referred members who sign-up will have their names placed in a draw to determine one new member who will also receive an iPod shuﬄe. A place is available on the Peer Resources Network application form where a new member can include the name of the referring member. This will be essential to qualify for this incentive as well as make sure the additional month’s are added to the referring member’s account. 5. Submit an Article for the Peer Bulletin We are eager to obtain articles written by Peer Resources Network members that would be suitable for upcoming issues of the Peer Bu!etin. Any member that submits a feature article that is published in a future issue of the Peer Bu!etin will receive an extra three months added to his or her membership. To prepare and submit an article, review our style guide at http://www.peer.ca/ pscgwriters.html and contact Rey Carr at email@example.com 6. Two-Year Renewal Offer Any Peer Resources Network individual or institutional rate member who renews for a two-year period, will receive a 15 percent discount on the fee for the second year. Renew at http://www.peer.ca/PRN.html 7. The Ten-Year Emeritus Member Any Peer Resources Network member 35
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Exclusive Offers for Members of the Peer Resources Network ...continued from Page 34
who has 10 years of continuous membership will gain “Emeritus” membership status. Forty-six members now hold Emeritus status. This means no more yearly dues, no more fee notices, no fee increases, and a continuation of all services and benefits. No other organization provides this benefit. (Forty-five members now receive this benefit.)
know, no other organization provides that benefit. However, if your membership lapses and is not renewed by the normal renewal date or you decide to switch membership categories at renewal time, the current fee will likely be used to determine membership cost.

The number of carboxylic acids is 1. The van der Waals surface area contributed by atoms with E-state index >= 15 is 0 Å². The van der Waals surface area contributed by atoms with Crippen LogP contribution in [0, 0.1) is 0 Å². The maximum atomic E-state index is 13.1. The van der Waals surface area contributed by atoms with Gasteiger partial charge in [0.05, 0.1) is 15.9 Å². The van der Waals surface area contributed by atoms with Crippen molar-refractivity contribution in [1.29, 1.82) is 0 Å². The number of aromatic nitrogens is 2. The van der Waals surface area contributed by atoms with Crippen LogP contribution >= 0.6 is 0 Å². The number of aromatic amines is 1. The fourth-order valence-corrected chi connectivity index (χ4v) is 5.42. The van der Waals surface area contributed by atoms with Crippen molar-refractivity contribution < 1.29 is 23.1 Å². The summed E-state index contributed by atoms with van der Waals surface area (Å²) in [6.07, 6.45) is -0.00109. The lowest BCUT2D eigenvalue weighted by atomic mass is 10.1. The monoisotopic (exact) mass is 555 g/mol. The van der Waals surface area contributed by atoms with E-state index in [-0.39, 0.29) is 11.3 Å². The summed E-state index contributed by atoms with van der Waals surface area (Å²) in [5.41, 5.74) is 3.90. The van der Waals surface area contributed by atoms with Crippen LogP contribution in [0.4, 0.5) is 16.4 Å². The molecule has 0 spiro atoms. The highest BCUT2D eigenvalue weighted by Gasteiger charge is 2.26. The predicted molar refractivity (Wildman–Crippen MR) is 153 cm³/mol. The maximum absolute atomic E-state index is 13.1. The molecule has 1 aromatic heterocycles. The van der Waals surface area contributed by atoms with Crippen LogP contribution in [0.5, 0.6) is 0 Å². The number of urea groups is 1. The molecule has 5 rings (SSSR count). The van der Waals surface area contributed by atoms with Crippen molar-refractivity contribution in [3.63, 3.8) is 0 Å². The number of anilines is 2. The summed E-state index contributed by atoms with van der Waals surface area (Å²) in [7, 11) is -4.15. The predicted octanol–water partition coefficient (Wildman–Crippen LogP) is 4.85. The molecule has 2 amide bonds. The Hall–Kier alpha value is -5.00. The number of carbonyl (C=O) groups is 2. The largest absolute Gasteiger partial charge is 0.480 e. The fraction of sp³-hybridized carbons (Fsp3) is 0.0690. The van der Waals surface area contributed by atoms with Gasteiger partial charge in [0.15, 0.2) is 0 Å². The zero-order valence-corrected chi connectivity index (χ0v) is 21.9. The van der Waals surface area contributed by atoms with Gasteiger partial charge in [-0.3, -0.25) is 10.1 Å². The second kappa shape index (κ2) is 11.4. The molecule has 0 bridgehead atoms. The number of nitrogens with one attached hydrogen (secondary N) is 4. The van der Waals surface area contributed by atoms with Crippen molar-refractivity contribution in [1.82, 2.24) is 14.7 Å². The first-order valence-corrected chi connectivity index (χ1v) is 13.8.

9. Play the Peer Bulletin Quiz Several members have already discovered that if they participate in the Peer Bu!etin Quiz, which appears in each issue of the 8. No Fee Increases for Current Peer Bu!etin, they can extend their Members membership expiration date and reduce Did you know that current members, as the likelihood of having to ever pay a long as they maintain a continuous and membership renewal fee. Why not join uninterrupted membership, never them? Correct answers in this quiz experience an increase in fees? typically result in an extra month added to This means that whatever fee you paid for your membership. Submit correct answers your membership category at the time you to all 12 quizzes in a year and the result is a signed up will remain the fee for the year of no fee-membership. duration of your membership. As far as we
“Gratitude unlocks the fullness of life. It turns what we have into enough, and more. It turns denial into acceptance, chaos to order, confusion to clarity. It can turn a meal into a feast, a house into a home, a stranger into a friend. Gratitude makes sense of our past, brings peace for today, and creates a vision for tomorrow.” ~ Melody Beattie ~ Self-help writer, journalist and author of Codependent No More Biography
Peer Bulletin No. 202
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The Peer Bulletin Quiz: How many members have gained Emeritus status? This Month’s Quiz Peer Resources provides a number of unique benefits for members of the Peer Resources Network. As far as we can tell we’re the only organization that enables members who have achieved ten consecutive years of paid membership to then no longer pay a fee for membership. This month’s Quiz asks PRN members to search the Peer Bu!etin and send the number that represents the number of Peer Resources Network members who have attained the 10-year Emeritus status.